New House Blues

I recently closed a new construction sale here in Cary that had some interesting twists at the end. I had made several offers for the Buyers over the Fall and Winter. It's a very hot market,  and we had gotten none accepted. Then we spotted an inventory/spec home that a large builder had. It was a great deal, but I had still negotiated a bit more. 

The home was nearly finished when we went under contract. It needed things like flooring, paint   and finishing touches. The problems came when the house wasn't finished to acceptable standards. This was a $500,000 home, and while it wasn't custom, the builder had done a vastly better job for me with another client only a few months earlier. Many items were unacceptable. Among the worst things was wavy sheetrock, imperfections in the mirrors, the tile grouts were mismatched due to repairs, paint and sheetrock that had been marked for repair in the walkthrough hadn't been redone, and the most unsightly thing was the stainless steel range vent that rises to the high ceiling was bent. This was after one repair attempt.

We had noted all these things along the way with the supervisor. We'd had an inspection done, and not all of those items had been finished.  As we noted repairs from Day One, he'd said that he would do what he could, but not to expect everything to be done. He had about six stock answers to say no to our requests that he rotated through. I nicely refused to agree.. one, two, three through six times. My theory is if you can't say yes, let me find the person who can say yes.

This went up to the minute of the final walk-through. There were too many items that were undone, dirty and just not right. There were paint flecks all over the floors, carpets were dirty, and the wife was unhappy. We all know the adage, "If Momma's Not Happy, Nobody's Happy." I must make her happy.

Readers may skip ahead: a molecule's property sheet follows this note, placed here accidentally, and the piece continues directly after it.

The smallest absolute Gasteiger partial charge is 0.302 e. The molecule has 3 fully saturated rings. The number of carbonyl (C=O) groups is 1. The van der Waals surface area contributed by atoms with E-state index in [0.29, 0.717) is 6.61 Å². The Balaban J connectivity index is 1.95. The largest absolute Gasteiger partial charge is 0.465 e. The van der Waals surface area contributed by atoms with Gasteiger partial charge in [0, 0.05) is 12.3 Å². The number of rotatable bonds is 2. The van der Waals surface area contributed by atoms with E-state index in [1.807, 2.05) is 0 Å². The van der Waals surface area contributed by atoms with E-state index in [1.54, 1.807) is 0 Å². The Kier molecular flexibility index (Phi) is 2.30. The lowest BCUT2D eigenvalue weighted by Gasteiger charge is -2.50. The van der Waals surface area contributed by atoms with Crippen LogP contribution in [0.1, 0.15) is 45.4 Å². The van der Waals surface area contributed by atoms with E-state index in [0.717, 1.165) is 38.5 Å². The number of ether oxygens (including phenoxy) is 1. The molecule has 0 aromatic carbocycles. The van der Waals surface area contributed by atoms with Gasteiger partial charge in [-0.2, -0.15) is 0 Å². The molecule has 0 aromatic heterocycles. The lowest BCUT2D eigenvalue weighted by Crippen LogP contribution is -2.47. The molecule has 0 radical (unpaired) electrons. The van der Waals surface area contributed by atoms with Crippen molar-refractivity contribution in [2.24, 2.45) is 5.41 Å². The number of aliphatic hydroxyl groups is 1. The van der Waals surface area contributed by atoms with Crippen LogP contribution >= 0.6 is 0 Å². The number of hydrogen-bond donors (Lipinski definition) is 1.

This wasn't OK. The Buyers and I discussed this with the supervisor well past our allotted walk-through time. I got as many concessions as I could from him and gave the Buyers their options. I went to the sales office, but the onsite agent wasn't there. The lender was, so I got him involved. I got the closing attorney involved. Then we went up the food chain to the main office. I sent pictures and said we may not be able to close. We went to the attorney's office unsure of what we would end up doing

I finally got an executive to put into writing that all the Buyers requests would be done. He gave us his word, and we closed. They got a new stainless steel range vent, new mirrors, fresh paint everywhere, a deep cleaning, and everything on our list done!

The Buyers asked what happens when other buyers have these problems. I'm not sure, but I can guess. How many times were they told that this is normal, just accept it? Dozens...each time. How long does it take to wear a Buyer down in a stressful situation where they don't know the rules? A lot less than that.

I was well rewarded for my effort, because the Buyers were really happy with my service. He even told my husband that he could never have talked to them like that. That means I did my job. "Clients Are Protected" is my motto and my mission.